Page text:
I’m not saying that developers or QA don’t test or validate APIs. However, typically developers are validating that the query is logical than that the query is exposing the data in a way that is unsafe. That is where you need a robust security process in place that includes applying misuse and abuse use cases to the security testing process for APIs. This should include thinking about how to move data safely in and out of an application and throughout the process of developing the app to reflect how threat actors would potentially exploit the APIs. But to do this effectively, you need a strategy.

Solution Path for API Security Strategy

The API security challenge requires a strategic approach for security assessment and vulnerability management that can be applied universally and efficiently across a diverse set of APIs.

Gartner has documented a multi-phased strategy for securing APIs. In the Design phase, you should ensure there is a good understanding of the APIs to be exposed, that the data exposed is safe, and that authentication is in place where it should be. This is to help ensure that data is not exposed when it wasn't intended. That first level is in the design review stage.

Solution Path for API Security Strategy

The API Discovery phase follows the Design phase and encompasses the ability to find and inventory all APIs. Enterprises manage thousands of APIs, and many of them are not routed through a proxy or API gateway. APIs that are not routed are not monitored, are rarely audited, and are most vulnerable to mistakes which lead to attacks. It is important to create a complete API inventory enabling the team to discover and assess every API, including legacy and shadow APIs with data classification.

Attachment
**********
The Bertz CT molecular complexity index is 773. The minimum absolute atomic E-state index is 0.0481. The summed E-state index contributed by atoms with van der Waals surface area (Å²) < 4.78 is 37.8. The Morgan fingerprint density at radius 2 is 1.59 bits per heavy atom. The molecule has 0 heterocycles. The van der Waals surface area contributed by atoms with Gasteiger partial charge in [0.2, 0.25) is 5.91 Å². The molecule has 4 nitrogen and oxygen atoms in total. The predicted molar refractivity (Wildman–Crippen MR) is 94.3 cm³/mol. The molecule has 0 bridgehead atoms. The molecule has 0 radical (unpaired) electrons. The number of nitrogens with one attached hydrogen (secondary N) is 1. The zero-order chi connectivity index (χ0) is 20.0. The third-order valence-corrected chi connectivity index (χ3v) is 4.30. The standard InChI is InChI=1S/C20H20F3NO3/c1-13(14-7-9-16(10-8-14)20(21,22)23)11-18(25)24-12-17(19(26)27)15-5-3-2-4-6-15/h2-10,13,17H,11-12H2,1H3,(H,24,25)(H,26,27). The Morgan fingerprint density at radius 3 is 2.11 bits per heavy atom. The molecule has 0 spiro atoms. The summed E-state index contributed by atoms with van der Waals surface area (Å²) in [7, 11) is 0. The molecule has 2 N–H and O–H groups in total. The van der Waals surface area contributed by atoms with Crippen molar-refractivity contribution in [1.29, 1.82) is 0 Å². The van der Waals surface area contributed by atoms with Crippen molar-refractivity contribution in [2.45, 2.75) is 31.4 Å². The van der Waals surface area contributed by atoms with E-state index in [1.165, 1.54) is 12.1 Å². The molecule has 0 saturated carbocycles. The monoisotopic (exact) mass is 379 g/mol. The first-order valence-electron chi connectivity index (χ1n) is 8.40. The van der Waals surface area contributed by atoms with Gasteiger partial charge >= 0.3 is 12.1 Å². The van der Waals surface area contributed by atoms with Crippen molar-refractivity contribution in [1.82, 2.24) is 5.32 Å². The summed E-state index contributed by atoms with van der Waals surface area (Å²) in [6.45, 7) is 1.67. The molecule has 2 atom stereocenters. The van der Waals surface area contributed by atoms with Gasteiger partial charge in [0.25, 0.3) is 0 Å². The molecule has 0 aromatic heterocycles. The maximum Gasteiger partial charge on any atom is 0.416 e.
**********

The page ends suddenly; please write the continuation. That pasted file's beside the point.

Then you need to start looking at how you will monitor and protect the APIs. The ability to detect API anomalies, changes and misconfigurations is vital. It is important for enterprises to analyze API access, usage, and behavior.

Now Gartner calls out security testing as an activity in the design phase. I agree that as soon as there's code checked in, it is a good time to start doing static analysis to begin. That is a great way to catch some of those injection style attacks. Also, once the application is at a point where it can be stood up on a server, that is where we want to start looking at dynamic analysis.

But dynamic analysis could also be in the Monitor phase. With DAST we can start looking at the environmental factors like authentication. It is very hard to test authentication with SAST because a full round trip involves an application server as well. There are some checks you can do statically, but this is where DAST starts to shine with environmental things that require the full ecosystem to be set up.